People always ask “how’s it going?” but they really want to know is when I’ll open. I know because I have had the conversation enough times from the other side of the table. Our initial location dropped out so I have been working with a real estate agent to find another property. You can put a brewery just about anywhere, if you get the right permits and deal with the hassles. Finding a location that will make a good brewery location though takes a little more thought.


Years ago it started for me I’d look at buildings and think could you put a brewery in there? The first building I did that in my head is now a social services building in Flagstaff. It sat unused for years, I am not sure now that the building had enough vertical height that it would have made a good brewery, but it could have been done.


Because of the way the business plan has developed the easiest property would be an industrial lot with a good amount of vertical space. The building having a dock door is border line a minimum requirement, because while it is not a necessity, it does make life a lot easier. In conversations with my equipment supplier they say it’s amazing how many people opening a brewery don’t have a dock door. Sufficient electricity into the building is a requirement because without that there will be costly upgrades required. Lastly are the location and aesthetic considerations.


While we will be a brewery with a restaurant, short term at opening it will be just a brewery and with the restaurant coming later. Ideally we will want to sell as much beer as possible on site. That means the location must have the right demographics as a customer base. Industrial close to residential or with good commuter numbers nearby has been the model of a number of successful breweries. I think we are dialing in on some locations with that potential.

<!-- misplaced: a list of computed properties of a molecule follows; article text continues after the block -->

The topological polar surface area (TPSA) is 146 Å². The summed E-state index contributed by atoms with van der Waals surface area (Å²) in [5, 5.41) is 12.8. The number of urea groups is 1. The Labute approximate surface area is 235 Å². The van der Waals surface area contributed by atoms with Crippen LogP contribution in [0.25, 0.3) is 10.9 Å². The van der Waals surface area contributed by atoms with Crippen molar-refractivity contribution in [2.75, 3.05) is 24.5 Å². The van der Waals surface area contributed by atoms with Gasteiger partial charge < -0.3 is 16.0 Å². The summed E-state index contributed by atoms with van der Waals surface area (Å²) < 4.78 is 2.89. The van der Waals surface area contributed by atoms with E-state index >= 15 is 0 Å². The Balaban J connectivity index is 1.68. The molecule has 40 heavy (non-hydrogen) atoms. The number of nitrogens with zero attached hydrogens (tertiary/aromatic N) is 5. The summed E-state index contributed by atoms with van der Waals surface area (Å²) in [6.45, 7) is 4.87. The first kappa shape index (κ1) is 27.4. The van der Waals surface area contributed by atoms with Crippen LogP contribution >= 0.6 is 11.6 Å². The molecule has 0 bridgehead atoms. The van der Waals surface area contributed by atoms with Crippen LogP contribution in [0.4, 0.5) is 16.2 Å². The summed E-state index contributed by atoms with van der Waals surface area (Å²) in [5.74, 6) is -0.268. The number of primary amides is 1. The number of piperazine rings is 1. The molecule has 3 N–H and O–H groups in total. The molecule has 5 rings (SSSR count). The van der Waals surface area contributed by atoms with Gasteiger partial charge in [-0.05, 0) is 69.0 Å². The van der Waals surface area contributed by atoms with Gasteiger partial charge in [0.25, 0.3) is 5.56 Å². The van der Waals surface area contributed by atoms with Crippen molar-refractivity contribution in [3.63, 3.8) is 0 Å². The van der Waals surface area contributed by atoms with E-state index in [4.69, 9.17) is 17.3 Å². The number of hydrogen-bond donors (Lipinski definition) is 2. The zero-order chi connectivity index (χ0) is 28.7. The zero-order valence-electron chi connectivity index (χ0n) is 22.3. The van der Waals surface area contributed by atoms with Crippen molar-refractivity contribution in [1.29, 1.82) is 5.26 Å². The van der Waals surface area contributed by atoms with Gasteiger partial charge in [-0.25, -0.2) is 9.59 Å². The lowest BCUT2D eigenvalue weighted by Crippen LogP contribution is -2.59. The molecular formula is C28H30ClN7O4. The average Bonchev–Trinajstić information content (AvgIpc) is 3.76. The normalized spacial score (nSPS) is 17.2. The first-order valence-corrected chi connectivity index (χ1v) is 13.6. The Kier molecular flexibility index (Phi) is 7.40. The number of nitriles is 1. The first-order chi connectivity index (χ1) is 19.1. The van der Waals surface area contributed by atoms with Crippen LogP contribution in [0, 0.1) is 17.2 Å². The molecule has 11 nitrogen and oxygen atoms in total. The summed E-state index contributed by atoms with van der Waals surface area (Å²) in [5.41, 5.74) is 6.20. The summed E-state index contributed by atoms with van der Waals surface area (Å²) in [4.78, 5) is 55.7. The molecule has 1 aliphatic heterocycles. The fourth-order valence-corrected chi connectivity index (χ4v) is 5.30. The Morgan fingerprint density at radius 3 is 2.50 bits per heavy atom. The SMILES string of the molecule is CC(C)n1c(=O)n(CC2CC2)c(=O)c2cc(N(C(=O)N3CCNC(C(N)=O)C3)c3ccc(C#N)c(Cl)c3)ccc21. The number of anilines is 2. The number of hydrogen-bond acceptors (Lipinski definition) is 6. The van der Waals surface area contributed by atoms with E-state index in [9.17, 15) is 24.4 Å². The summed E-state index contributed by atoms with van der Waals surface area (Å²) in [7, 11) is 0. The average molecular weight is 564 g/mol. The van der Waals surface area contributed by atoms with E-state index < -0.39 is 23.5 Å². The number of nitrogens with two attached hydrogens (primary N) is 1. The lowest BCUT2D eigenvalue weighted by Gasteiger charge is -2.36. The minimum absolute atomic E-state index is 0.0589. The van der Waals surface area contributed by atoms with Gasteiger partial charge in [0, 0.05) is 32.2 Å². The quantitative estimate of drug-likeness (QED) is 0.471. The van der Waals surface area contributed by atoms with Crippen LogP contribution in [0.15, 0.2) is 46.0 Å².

Aesthetic I list last and while it definitely can be a component of success, it doesn’t require it. Fullsteam has a very community center feel and that vibe comes through in it’s design. I often liken it to a church built around beer with the brewery the grand cathedral showing through the glass. Counter that down the road in Raleigh with Big Boss which has a very industrial-blue collar feel because that was exactly what it was set up as, it calls more to the beginning of the craft beer movement and reflects the more roots. Is one better than the other, surely not Big Boss has been known to attract hundreds for it’s monthly tours and thousands for it’s big party events. Go to Fullsteam any given Saturday, you will see birthday parties, families and friends gathering for a quick pint so both serve their purpose.

Finding a building that can reflect Compass Rose aesthetic is part of my goal at the moment. I’d like to have enough space that we can have that community space feel, but allow for the industrial elements the brewery needs. It’s a delicate tightrope but I think we are getting to some promising sites.